In yesterday’s poem I used the word “miswanted.” This is not standard English, but perhaps you can guess what it means: wanting something that will not actually make you happy.
I didn’t invent the term. I got it from the book Thinking, Fast and Slow by the Nobel Prize-winning psychologist Daniel Kahneman. (He, in turn, attributes it to Daniel Gilbert and Timothy Wilson, who I would describe as “two people I had never heard of.”) Kahneman writes, “This word deserves to be in everyday language,” and I wholeheartedly agree. It’s an elegant term for a supremely important idea.
Wanting something that will not actually make you happy. How many hours and years do we spend chasing mirages of happiness that evaporate as we come near? And where do those mirages come from, anyway?
Kahneman says a big part of the problem is something called the focusing illusion, which he sums up this way:
Nothing in life is as important as you think it is when you are thinking about it.
In other words, mentally focusing on something makes it seem like a bigger deal than it really is.
This is how a car salesman gets you to buy a sunroof. As he describes it, you form a mental picture of yourself cruising down the freeway, the sun on your back and a breeze in your hair. You begin to think this mental picture would make a pretty nice reality.
Your fantasy neglects to mention two things. First, how often will you actually use this feature? And second, how much happier will you really be while using it?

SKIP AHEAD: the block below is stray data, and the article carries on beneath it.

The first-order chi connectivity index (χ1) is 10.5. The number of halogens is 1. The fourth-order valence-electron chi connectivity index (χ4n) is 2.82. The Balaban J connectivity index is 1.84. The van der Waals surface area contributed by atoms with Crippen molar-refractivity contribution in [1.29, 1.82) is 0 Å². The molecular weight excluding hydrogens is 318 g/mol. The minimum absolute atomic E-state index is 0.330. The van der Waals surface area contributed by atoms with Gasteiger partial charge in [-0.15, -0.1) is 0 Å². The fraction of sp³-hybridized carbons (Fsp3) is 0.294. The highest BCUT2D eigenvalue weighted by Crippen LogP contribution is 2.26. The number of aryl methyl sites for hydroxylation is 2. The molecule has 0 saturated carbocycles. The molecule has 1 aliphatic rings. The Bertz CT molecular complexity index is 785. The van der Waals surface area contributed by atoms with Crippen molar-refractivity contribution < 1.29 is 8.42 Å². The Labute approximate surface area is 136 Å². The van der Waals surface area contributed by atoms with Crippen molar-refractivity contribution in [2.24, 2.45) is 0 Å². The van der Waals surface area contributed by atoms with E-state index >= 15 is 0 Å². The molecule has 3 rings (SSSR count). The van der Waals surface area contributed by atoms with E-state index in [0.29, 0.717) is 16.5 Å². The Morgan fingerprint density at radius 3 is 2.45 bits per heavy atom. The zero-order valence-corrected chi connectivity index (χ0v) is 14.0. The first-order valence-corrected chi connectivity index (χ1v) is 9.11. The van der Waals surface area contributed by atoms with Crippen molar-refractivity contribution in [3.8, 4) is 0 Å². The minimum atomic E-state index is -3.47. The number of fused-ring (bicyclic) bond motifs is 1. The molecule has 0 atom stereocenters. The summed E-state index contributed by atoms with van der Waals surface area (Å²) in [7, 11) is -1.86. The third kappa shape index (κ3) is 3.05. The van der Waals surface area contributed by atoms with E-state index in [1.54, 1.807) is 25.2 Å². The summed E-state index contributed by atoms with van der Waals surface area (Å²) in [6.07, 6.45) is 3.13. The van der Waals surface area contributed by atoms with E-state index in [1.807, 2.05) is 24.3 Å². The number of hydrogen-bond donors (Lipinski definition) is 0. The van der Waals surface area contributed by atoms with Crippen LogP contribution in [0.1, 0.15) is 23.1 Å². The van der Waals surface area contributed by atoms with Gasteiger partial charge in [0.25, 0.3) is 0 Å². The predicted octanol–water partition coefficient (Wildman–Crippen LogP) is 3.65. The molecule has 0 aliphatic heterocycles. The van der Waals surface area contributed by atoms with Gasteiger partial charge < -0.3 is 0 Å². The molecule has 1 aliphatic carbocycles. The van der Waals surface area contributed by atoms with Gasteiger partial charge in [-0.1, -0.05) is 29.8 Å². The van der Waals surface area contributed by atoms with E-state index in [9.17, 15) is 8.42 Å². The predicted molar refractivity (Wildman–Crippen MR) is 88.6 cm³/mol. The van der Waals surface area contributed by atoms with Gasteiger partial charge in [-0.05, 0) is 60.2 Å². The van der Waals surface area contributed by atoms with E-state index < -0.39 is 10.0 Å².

Most of the time you spend driving, you’re not thinking about the gadgets in your car. You’re thinking about bills you have to pay, presents you have to buy, calls you need to make. That’s not going to change. Fundamentally, there’s a disconnect between the planning part of your brain and the experiencing self – the present-moment you, floating in a sea of sensations and feelings and thought.
What can you do about this?
The first and biggest step is simply to be aware that a disconnect exists. Before you spend money or time on something, make the effort to ask if you’re miswanting. If happiness is the goal, how much happier will this really make you? Is it possible you’d be better off without it?
Do you find yourself falling into this trap, and how do you avoid it?
can’t say I have any distinct memory of miswanting, although I’m sure it’s happened to me before. Nowadays I’m isolated enough that I really don’t encounter these situations anyway.
Love the post on psychology though. Always a great way to start off the day, since Psychology is so much fun to learn about.
Thanks Alex! Psychology is fascinating to me too. I took a couple classes on it at college, and many of the key points were so surprising they’ve stuck with me ever since.
I’ve come to realize lately that majority of the time we can choose what to feel.. I dont think a lot of people will agree with me on that. Ive had countless arguments on why you can’t do that, it’s bad to suppress emotion etc etc, but that’s the way I see it and knowing I have a choice has kept me from miswanting these days as opposed to when I was younger..
Shaila – if you’ve found that kind of power within yourself, that’s wonderful. People do underestimate the degree to which they can simply decide to be happy. I don’t always succeed at this myself, but I’ve been getting better lately. Thanks for the comment.
This is something that happens to me a lot with food. I get a craving, and I actually try to weigh my various options by picturing what it will be like to eat that food. Even if its something that I’ve had a dozen times before, it often is not quite as good as what I would have thought. I feel like I talk myself into things that don’t actually satisfy me. Except Rallys. Rallys is always awesome.
I know what you mean. The brain is a tricky mofo.